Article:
My research focuses on animal species, their evolution and their conservation. Initially, my research focused on the genetic characterization of species in groups that are hard-to-classify. I subsequently, turned my attention to species of conservation concern and pioneered the use of noninvasive genotyping in studies of some high-profile species. In recent years, I have devoted more attention to problems of biodiversity conservation and sustainability in a post-natural world. These research activities spill over into my community service as a Board member of the San Diego Zoo where I focus on sustainable collection management and re-aligning the zoo as a conservation organization.

I have worked with a wide variety of animals (primates, rodents, elephants, birds, frogs, trematodes and molluscs) using allozyme and molecular genetic techniques. My scientific results are published 156 peer-reviewed research papers. I have edited one book on the evolution of animal species, and a series of field guides. In addition, I have published 15 book reviews (7 in the journal Science), 26 notes, reports, letters to editors, and technical comments, and 70 more popular notes, reports and abstracts of talks (including 23 presented at international meetings). These contributions can usefully be sorted into the following nine themes, the first eight themes are listed here in the chronological sequence in which I approached them, and the last is a more generic category. Please note that only 156 of the 227 publications on my official UCSD bibliography are discussed in the following annotated list.

Ecology evolution and speciation in the Australian frogs, Pseudophryne.
(13 papers, 1 manuscript in preparation, >244 citations)*

Evolution and speciation in the Bahamian land snail Cerion
(14 papers, 2 manuscripts in preparation, >485 citations)

Evolution and coevolution of human blood flukes, Schistosoma, and their host snails
(19 papers, >416 citations)

Evolution and speciation in other molluscs
(8 papers, >136 citations)

Contributions to conservation biology and conservation genetics
(23 papers, 4 manuscripts, >725 citations)

Molecular genetics, evolution and phylogeography of mammal species
(30 papers, 2 manuscripts, >1428 citations)

Molecular genetics, evolution and phylogeography of bird species
(11 papers, 1 manuscript in preparation, >280 citations)

Biogeography and conservation in Southeast Asia
(10 papers, 1 manuscript in preparation, >220 citations)

Other contributions to education and training in ecology and conservation biology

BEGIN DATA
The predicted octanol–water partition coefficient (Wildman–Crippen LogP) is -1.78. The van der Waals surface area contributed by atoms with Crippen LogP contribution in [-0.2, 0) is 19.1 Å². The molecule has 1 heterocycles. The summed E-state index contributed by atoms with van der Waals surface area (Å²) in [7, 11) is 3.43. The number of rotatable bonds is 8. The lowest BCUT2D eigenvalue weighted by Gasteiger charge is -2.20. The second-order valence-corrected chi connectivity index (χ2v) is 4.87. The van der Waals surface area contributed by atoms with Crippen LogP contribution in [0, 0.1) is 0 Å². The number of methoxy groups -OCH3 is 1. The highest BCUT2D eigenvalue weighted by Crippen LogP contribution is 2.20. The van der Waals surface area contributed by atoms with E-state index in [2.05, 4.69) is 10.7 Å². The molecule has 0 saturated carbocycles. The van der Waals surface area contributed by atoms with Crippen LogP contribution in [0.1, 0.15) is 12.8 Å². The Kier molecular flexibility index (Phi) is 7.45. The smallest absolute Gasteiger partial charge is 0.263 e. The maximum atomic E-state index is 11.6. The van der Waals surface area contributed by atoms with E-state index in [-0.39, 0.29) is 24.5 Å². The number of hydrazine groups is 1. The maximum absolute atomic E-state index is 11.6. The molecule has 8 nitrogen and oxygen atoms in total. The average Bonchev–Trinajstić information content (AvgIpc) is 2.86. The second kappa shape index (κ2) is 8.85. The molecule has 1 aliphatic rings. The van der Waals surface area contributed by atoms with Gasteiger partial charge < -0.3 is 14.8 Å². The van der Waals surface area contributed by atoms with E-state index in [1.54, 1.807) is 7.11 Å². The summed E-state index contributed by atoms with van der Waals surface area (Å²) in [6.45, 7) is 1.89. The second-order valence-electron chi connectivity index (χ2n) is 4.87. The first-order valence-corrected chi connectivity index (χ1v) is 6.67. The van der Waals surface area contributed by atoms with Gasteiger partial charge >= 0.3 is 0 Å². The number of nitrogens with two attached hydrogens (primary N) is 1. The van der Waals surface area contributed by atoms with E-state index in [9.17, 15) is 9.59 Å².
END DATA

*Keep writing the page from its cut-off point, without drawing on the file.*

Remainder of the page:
(28 papers and book reviews)

My genetic analyses of animal species are relevant to long-standing debates about just what constitutes a species and how they should be defined. I have contributed to the development of what is now called the genotypic cluster species concept by elucidating patterns in taxa that have confounded specialists. I have shown how taxonomic nightmares are evolutionist's delights and how multilocus genetic distances can be used to establish the significance of hybrid zones, the degree of differentiation between allopatric populations, and the extent of diversification in groups that exhibit morphological stasis. In the course of this work I have synonymized or lumped about 300 species and split about 20 others. The latter taxonomic changes have attracted more attention as they involve well-known species of chimpanzee, elephant, snails and human parasites.

In the last 15 years I have conscientiously shifted from looking backwards through evolutionary time to trying to look forward, to develop methods of ensuring the future evolution of animal species threatened with extinction. In addition to contributing 25 general papers in the field of conservation genetics, I have turned my attention to the evolution of a handful of high profile birds and mammals. Frustrated in attempts to study rhinoceros genetics (obtaining blood samples was a non-trivial challenge even at the zoo) I set about to develop noninvasive wildlife genotyping methods based on PCR-amplified DNA from shed hair, feathers and feces. In 1989, my student, Phil Morin, and I pioneered these methods and I have subsequently demonstrated their power in a series of 32 papers on chimpanzees and other primates, other mammals ranging from elephants to tree shrews, and birds. I have also begun to devote more attention to global change and its impact on natural and human ecosystems in Southeast Asia.

Please note: Publications are arranged by theme. The copyright of these articles (with the exception of Open Access articles) is with their respective publishers. By downloading an article, you agree to limit the use of the pdf file to printing of single copies for personal research and study. You may not modify the files in any way, or to use them for commercial purposes.

* number of citations taken as the higher number provided by Google Scholar or ISI, July 2010.